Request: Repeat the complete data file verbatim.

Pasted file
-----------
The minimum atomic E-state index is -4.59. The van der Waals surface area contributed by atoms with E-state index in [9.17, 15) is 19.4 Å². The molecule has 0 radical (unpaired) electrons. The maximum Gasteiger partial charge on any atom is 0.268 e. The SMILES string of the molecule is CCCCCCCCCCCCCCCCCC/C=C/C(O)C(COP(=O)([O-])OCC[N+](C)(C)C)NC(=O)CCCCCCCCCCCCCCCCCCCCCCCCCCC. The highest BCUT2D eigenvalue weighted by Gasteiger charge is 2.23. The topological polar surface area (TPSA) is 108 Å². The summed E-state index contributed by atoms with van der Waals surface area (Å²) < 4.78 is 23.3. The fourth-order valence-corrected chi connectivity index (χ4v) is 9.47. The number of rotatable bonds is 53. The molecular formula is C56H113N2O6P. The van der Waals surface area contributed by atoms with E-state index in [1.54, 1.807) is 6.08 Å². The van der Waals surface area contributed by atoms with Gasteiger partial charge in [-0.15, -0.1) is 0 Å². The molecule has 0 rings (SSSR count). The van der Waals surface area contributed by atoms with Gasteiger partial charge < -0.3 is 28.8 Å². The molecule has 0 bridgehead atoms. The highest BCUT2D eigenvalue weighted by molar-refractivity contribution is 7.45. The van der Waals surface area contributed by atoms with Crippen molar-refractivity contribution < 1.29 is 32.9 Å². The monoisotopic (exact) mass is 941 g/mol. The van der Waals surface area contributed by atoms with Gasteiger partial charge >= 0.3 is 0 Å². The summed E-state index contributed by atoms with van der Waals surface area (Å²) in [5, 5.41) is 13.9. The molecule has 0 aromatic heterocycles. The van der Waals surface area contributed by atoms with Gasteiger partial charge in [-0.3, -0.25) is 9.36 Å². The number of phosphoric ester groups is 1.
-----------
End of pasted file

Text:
The minimum atomic E-state index is -4.59. The van der Waals surface area contributed by atoms with E-state index in [9.17, 15) is 19.4 Å². The molecule has 0 radical (unpaired) electrons. The maximum Gasteiger partial charge on any atom is 0.268 e. The SMILES string of the molecule is CCCCCCCCCCCCCCCCCC/C=C/C(O)C(COP(=O)([O-])OCC[N+](C)(C)C)NC(=O)CCCCCCCCCCCCCCCCCCCCCCCCCCC. The highest BCUT2D eigenvalue weighted by Gasteiger charge is 2.23. The topological polar surface area (TPSA) is 108 Å². The summed E-state index contributed by atoms with van der Waals surface area (Å²) < 4.78 is 23.3. The fourth-order valence-corrected chi connectivity index (χ4v) is 9.47. The number of rotatable bonds is 53. The molecular formula is C56H113N2O6P. The van der Waals surface area contributed by atoms with E-state index in [1.54, 1.807) is 6.08 Å². The van der Waals surface area contributed by atoms with Gasteiger partial charge in [-0.15, -0.1) is 0 Å². The molecule has 0 rings (SSSR count). The van der Waals surface area contributed by atoms with Gasteiger partial charge < -0.3 is 28.8 Å². The molecule has 0 bridgehead atoms. The highest BCUT2D eigenvalue weighted by molar-refractivity contribution is 7.45. The van der Waals surface area contributed by atoms with Crippen molar-refractivity contribution < 1.29 is 32.9 Å². The monoisotopic (exact) mass is 941 g/mol. The van der Waals surface area contributed by atoms with Gasteiger partial charge >= 0.3 is 0 Å². The summed E-state index contributed by atoms with van der Waals surface area (Å²) in [5, 5.41) is 13.9. The molecule has 0 aromatic heterocycles. The van der Waals surface area contributed by atoms with Gasteiger partial charge in [-0.3, -0.25) is 9.36 Å². The number of phosphoric ester groups is 1.